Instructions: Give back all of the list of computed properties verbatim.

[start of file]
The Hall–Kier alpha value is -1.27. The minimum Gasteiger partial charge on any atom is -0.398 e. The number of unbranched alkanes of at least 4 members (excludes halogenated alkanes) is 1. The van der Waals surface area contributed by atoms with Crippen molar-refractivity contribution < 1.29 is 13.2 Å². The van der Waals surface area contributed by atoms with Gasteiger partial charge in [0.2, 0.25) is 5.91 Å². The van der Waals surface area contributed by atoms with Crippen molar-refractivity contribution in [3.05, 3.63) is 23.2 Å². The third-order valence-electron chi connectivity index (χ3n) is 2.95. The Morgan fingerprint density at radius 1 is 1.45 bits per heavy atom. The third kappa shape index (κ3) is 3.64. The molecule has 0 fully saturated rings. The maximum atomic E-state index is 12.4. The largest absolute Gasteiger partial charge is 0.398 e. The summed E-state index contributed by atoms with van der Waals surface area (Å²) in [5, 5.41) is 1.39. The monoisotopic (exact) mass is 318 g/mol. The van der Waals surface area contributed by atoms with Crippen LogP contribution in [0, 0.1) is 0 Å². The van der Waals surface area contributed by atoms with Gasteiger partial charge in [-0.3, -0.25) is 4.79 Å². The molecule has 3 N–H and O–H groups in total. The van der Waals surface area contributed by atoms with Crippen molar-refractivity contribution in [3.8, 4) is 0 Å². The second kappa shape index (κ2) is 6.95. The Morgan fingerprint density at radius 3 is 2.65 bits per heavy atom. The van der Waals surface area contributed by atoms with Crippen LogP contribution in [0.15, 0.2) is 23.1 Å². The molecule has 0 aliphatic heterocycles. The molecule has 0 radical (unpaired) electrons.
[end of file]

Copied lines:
The Hall–Kier alpha value is -1.27. The minimum Gasteiger partial charge on any atom is -0.398 e. The number of unbranched alkanes of at least 4 members (excludes halogenated alkanes) is 1. The van der Waals surface area contributed by atoms with Crippen molar-refractivity contribution < 1.29 is 13.2 Å². The van der Waals surface area contributed by atoms with Gasteiger partial charge in [0.2, 0.25) is 5.91 Å². The van der Waals surface area contributed by atoms with Crippen molar-refractivity contribution in [3.05, 3.63) is 23.2 Å². The third-order valence-electron chi connectivity index (χ3n) is 2.95. The Morgan fingerprint density at radius 1 is 1.45 bits per heavy atom. The third kappa shape index (κ3) is 3.64. The molecule has 0 fully saturated rings. The maximum atomic E-state index is 12.4. The largest absolute Gasteiger partial charge is 0.398 e. The summed E-state index contributed by atoms with van der Waals surface area (Å²) in [5, 5.41) is 1.39. The monoisotopic (exact) mass is 318 g/mol. The van der Waals surface area contributed by atoms with Crippen LogP contribution in [0, 0.1) is 0 Å². The van der Waals surface area contributed by atoms with Gasteiger partial charge in [-0.3, -0.25) is 4.79 Å². The molecule has 3 N–H and O–H groups in total. The van der Waals surface area contributed by atoms with Crippen molar-refractivity contribution in [3.8, 4) is 0 Å². The second kappa shape index (κ2) is 6.95. The Morgan fingerprint density at radius 3 is 2.65 bits per heavy atom. The van der Waals surface area contributed by atoms with Crippen LogP contribution in [0.15, 0.2) is 23.1 Å². The molecule has 0 aliphatic heterocycles. The molecule has 0 radical (unpaired) electrons.